When I first got to know my father-in-law over 30 years ago he was deeply engaged in researching his family history. I regarded the project with priggish disdain, as a useless activity and a withdrawal from the world. My own father, who had come to this country from Vienna after the first world war, was the opposite of my father-in-law. He recalled his parents with affection, but never mentioned any previous forebears. This seemed to me altogether healthier.
Yet now that I am about the age my father-in-law was then, I find myself as intrigued by my family’s origins as he was by his. I realise that trying to unravel them, far from cutting one off from the world, helps to establish one’s context within it. My impression is that many others, as they move deeper into middle age, feel the same. While there is still time they want to find out what evolutionary line they fit into.
Sometimes the impulse is snobbish: a desire to establish a link with some famous figure bearing the same name. The Garter King of Arms and his colleagues have done good business responding to this impulse, and many coats of arms have been revived or claimed as a result. But more often individuals simply want to discover from whom and where they stem and whether it tells them something about themselves. If a heroic or romantic story is uncovered that is a bonus.
Surprises are likely to surface. My father-in-law, whose surname was Dobson, had supposed his family to be as English as could be. However, he found he had relations in France. Some of his 18th-century ancestors had been catholics. To escape the penal laws, one more enterprising than the rest had emigrated, not as one might expect to America, but to France. He was an expert in a then new technology connected with the manufacture of iron, which he was able to turn to profitable use in meeting Napoleon’s demand for armaments. Having moved up in the world he foolishly returned to England to visit his relations and was promptly clapped into jail.
My own stimulus was entirely external. Since all my father’s immediate family had, with his help, been able to get out of Austria to join him in Britain after the Anschluss and there were no other Tugendhats here, I na?ly supposed that we must be unique. In my teens I began to be asked if I was connected with Mies van der Rohe’s Villa Tugendhat in Brno in what was then Czechoslovakia. No, my father said. The people who had commissioned it were distant cousins and anyway it all seemed a long way away.
Then when I lived in Brussels for some years I became aware of a famous German academic called Ernest Tugendhat and of other Tugendhats in France. My sister met Ernest, and my wife and I met one of the French Tugendhats, whose son came to stay on a memorably unsuccessful visit. On our return to London I received letters from Tugendhats in California and Nevada, asking if we were related. I was also telephoned by one who lives in S? Paolo, Brazil, with the same question. Finally, when we went to visit our younger son in Ecuador, a letter arrived at our hotel from an elderly Tugendhat lady living in Quito, saying she could not believe it when her daughter who worked in a travel agency had said that another Tugendhat had arrived from London.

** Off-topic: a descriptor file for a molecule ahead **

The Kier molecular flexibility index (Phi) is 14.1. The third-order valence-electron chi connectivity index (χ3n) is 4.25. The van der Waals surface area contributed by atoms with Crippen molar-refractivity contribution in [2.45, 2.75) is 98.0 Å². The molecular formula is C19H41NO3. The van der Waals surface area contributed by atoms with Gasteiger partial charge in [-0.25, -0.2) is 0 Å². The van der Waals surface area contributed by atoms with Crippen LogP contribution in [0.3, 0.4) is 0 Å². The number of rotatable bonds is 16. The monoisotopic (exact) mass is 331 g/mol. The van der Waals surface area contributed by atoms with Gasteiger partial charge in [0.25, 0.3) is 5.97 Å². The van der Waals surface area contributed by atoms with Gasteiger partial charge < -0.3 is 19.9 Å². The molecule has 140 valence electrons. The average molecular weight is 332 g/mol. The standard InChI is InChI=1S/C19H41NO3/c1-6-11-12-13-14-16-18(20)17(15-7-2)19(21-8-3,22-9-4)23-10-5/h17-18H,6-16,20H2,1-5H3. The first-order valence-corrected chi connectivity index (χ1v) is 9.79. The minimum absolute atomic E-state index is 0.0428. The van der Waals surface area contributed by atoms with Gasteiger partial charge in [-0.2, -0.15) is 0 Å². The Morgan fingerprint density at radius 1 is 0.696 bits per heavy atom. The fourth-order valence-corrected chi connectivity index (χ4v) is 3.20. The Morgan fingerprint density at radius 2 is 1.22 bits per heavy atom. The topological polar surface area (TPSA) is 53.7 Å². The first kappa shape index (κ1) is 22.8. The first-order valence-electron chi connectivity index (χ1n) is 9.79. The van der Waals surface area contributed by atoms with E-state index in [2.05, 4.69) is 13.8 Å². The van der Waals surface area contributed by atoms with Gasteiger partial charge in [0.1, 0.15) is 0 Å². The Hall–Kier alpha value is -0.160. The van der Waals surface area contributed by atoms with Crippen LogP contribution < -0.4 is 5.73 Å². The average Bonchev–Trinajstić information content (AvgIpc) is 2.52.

All these people, it emerged, had one thing in common. They could trace their antecedents back to a town called Bielsko, now in Poland but which until 1918 was called Bielitz and was part of the Habsburg empire. My grandfather, too, had come from there before going to Vienna where my father was born. I felt I must get to the bottom of this.
My wife and I set off for Bielsko and great was my surprise when we got there. In the Jewish cemetery, which opened in 1842 and closed in 1939, 25 Tugendhats were buried. A massive house, now derelict, bore my name. A textile mill produced old cuttings and reports that showed it had once been owned by the family. None of my immigrant relations had given me any idea of this and since they were all now dead they could not answer my questions.
I contributed to the restoration of the cemetery and asked to be informed of whatever records they might find. I was also put in touch with a local historian whose life is devoted to tracing the origins of Jewish families from that region. With his help I am uncovering, layer by layer, generations of Tugendhats going back as far as 1800. The links with those who have made contact with me are gradually being revealed.
I am as riveted by the work as anyone unearthing the secrets of a lost civilisation. The details are of little interest to anyone outside the family, but they are my roots and I want to know about them. And what after all is history, if not the gathering together of infinite individual strands from which broad trends may be discerned and conclusions drawn about who we are and where we are going? n